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Patsy Cline House


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     patsy cline house in winchester, VA

    One of the most iconic names in country music history is Patsy Cline. She was the first female artist inducted into the Country Music Hall of Fame. She was one of the first country music singers to have a big crossover hit. "Walkin' After Midnight" reached No. 2 on the country chart and No. 12 on the pop chart. When she was featured on Arthur Godfrey's Talent Scout she topped out the applause meter.  Other songs that will always recall Patsy Cline, no matter who the cover artist is, are "I Fall to Pieces" and "Crazy."

    picture of patsy cline, Jimmy Dean, and another woman

    She was a 16 year old in Winchester, Virginia when she first began her singing career. Her home in Winchester is now a museum that traces her rise to stardom.  Patsy, who used her legal name, Virginia Patterson Hensley or went by the nickname Ginny, got her first break when she performed on local radio station, WINC.

    Living room patsy cline house in winchester, VA

    An upright piano similar to the one on withc Patsy first learned to play sits in the living room. She played by ear as she never learned to read music.

    This was Patsy's home longer than any other place. She lived here from November 1948 through June 1957. It was originally a log house built in the mid-1800s. It's listed on National Registry of Historic Places and Virginia Landmark Register.

    There is a recording in the living room that the docent plays where Arthur Godfrey speaks with Hilder and then introduced Patsy. Fans will note the version of "Walking After Midnight" she sings on the recording is slightly different from the recorded version one usually hears.  She could not take her actual band and the band that backed her up was more of a pop band than county. Godfrey's comments after her performance is drowned out by the applause.

    The picture on the piano shows the cowboy outfit she planned to wear.  When she got to New York, the show's producer took her shopping and bought her a cocktail dress to wear.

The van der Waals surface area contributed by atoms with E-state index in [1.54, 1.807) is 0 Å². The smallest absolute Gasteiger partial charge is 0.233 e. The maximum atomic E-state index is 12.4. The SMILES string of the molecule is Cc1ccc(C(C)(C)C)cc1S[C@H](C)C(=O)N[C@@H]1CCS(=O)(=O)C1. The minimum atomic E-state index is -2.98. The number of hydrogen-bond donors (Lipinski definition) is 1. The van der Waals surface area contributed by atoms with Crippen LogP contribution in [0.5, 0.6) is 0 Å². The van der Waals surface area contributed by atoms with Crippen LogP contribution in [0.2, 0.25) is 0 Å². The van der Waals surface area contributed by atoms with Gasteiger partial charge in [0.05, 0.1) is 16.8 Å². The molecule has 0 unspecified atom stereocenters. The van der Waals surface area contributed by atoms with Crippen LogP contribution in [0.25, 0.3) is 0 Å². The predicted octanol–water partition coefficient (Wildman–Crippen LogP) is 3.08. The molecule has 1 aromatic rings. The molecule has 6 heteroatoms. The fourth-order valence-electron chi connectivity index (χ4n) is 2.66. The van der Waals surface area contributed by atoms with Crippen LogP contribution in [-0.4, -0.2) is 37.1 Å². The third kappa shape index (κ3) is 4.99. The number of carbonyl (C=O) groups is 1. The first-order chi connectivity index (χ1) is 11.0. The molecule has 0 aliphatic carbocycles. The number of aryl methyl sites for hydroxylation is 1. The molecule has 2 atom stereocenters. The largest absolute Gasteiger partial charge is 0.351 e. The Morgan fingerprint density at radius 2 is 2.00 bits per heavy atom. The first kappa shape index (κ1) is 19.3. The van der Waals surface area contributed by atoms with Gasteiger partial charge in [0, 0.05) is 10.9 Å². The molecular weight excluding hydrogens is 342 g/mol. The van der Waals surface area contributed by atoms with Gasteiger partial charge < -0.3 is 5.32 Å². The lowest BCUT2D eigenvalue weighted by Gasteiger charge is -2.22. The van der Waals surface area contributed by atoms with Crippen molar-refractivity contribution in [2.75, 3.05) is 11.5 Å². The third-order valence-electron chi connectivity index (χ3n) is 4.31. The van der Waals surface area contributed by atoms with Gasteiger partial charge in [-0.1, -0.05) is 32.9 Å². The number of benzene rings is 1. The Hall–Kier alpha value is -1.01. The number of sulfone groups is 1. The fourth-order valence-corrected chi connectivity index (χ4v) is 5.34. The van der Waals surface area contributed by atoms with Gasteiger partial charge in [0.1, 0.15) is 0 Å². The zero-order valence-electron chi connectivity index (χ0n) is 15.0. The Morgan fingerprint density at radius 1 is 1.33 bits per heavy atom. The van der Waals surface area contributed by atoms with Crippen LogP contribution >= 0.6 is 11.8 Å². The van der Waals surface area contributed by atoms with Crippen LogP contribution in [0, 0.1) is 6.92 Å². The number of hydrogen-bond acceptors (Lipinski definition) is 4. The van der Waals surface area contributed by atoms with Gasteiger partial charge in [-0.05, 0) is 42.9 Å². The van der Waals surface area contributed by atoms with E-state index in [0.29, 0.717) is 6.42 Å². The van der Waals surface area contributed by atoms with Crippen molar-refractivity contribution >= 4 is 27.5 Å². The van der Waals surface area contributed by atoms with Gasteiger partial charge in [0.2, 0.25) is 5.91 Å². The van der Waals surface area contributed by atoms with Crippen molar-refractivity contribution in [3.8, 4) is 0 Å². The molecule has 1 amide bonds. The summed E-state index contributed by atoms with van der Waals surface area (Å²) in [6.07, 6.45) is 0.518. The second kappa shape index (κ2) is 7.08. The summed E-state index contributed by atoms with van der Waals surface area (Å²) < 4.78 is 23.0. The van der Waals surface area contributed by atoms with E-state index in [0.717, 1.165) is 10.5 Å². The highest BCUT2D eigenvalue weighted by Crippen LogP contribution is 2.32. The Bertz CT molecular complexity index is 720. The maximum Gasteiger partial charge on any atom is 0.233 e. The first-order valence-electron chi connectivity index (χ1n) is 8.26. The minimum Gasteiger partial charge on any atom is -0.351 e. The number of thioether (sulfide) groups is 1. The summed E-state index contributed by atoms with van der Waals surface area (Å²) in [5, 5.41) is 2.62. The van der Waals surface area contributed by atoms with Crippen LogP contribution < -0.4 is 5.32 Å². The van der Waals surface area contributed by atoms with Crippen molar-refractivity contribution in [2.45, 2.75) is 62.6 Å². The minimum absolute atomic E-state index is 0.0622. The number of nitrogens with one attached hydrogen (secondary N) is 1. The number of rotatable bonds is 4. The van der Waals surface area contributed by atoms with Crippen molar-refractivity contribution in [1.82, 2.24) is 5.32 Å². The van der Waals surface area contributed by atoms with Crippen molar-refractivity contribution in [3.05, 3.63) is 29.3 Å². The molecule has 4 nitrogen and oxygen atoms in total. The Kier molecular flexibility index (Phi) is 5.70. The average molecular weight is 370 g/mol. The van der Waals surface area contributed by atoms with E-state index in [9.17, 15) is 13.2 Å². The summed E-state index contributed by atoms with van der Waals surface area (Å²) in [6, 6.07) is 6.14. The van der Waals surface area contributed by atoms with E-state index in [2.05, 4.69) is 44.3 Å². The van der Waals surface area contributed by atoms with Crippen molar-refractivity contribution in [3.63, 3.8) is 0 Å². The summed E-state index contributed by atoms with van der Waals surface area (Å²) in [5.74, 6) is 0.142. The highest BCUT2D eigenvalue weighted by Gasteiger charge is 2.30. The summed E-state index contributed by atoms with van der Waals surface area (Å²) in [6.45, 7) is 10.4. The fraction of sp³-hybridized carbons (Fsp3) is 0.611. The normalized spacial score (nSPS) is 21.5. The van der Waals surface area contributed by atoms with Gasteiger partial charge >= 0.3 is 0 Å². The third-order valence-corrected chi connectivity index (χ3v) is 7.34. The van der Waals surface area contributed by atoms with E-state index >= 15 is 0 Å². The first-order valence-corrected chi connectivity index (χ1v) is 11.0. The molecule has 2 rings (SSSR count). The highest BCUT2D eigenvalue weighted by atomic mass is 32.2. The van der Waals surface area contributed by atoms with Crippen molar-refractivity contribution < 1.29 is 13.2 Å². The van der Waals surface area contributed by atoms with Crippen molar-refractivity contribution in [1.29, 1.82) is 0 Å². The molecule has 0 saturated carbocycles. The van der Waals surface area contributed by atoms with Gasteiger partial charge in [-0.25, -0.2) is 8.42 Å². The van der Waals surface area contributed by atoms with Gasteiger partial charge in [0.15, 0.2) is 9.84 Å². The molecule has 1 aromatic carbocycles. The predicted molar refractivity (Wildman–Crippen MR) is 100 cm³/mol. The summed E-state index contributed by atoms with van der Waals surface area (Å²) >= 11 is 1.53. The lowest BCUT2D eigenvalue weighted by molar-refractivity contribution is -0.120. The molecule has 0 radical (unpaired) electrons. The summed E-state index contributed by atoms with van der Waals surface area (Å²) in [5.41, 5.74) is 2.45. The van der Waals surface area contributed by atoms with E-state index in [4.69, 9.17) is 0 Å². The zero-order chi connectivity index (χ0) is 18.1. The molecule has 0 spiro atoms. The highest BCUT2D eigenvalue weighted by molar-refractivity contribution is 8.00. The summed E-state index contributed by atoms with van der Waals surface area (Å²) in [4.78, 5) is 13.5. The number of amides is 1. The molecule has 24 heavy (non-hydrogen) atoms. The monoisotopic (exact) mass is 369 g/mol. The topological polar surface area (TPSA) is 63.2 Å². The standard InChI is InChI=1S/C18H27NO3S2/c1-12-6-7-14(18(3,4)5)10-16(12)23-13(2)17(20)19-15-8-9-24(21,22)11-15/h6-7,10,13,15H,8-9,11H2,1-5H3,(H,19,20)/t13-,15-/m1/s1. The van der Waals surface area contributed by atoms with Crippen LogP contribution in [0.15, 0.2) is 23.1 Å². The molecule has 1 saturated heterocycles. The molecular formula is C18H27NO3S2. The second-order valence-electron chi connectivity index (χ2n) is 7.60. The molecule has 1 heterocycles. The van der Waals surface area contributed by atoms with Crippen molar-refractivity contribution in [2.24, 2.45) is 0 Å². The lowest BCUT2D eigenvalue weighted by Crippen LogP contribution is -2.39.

Her brother and sister and other family members sat in this very living room and watched that show.

    costumes patsy cline house in winchester, VA

    Patsy's mother, Hilda, was a seamstress and made Patsy's costumes. Throughout the simple home, you see the costumes made with love on her mother's old Singer machine. On the table in the dining room there is a notebook with sketches Patsy created of the costumes designs she wanted. The sewing machine and ironing board is in that room for the better lighting.

    kitchen in patsy cline house in winchester, VA

    The two red chairs in the kitchen are original to the house. The kitchen itself and bath were added in 1953 when they enclosed a back porch to make a kitchen and a small half bathroom was added. This was when they got running water in the house. Prior to that there was an outhouse. Hilda originally cooked on a small wooden stove.

    bedroom with two of the beds in patsy cline house in winchester, VA

    Upstairs there is one big room. The entire family slept in the room. Her pants and coat are displayed in the room. Hilda also made doll clother to suplement the family income. The four drawer dresser allowed one drawer each for her, her mom, her sister and her brother. Patsy's father, Sam, and Hilda were divorced by this time.

    Doll dressed by Patsy Cline's mother

    Patsy Cline died in a plane crash on March 5, 1963 near Camden, TN. She was returning from a benefit performance for the family of disc jockey "Cactus" Jack Call at the Soldiers and Sailors Memorial Hall in Kansas City, Kansas. Her last song was the last one she had recorded just about a month ago, "I'll Sail My Ship Alone."

    Patsy Cline's grave

    She is buried in nearby Shenandoah Memorial Park with her husband, Charlie Dick, who passed away in 2005. A plaque reads "Death Cannot Kill What Never Dies: Love." People put pennies on Patsy's grave because, as our guide Joyce McKay told us, "it's supposed to bring you luck." Nearby there is a bell tower that used to play music. It was erected in her honor by Loretta Lynn, Dottie West and other musician friends.

    Bell tower in honor of Patsy Cline

    Many other places in town were touched by her. Gaunt Drugstore where she worked and John Handley High School where she registered but never actually attended, opting to work to help the family finances instead.

    Johnny Cash best summed up Patsy Cline when he introduced her on a 1962 tour they shared: "Ladies and Gentlemen, The One and Only - Patsy Cline."

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    I recently learned of a FTC law requiring web sites to let their readers know if any of the stories are "sponsored" or compensated.  American Roads and Global Highways' feature writers are professional travel writers. As such we are frequently invited on press trips, also called fam trips. Most of the articles here are results of these trips. On these trips most of our lodging, dining, admissions fees and often plane fare are covered by the city or firm hosting the trip. It is an opportunity to visit places we might not otherwise be able to visit and bring you a great story. However, no one tells us what to write about those places. All opinions are 100% those of the author of that feature column.  

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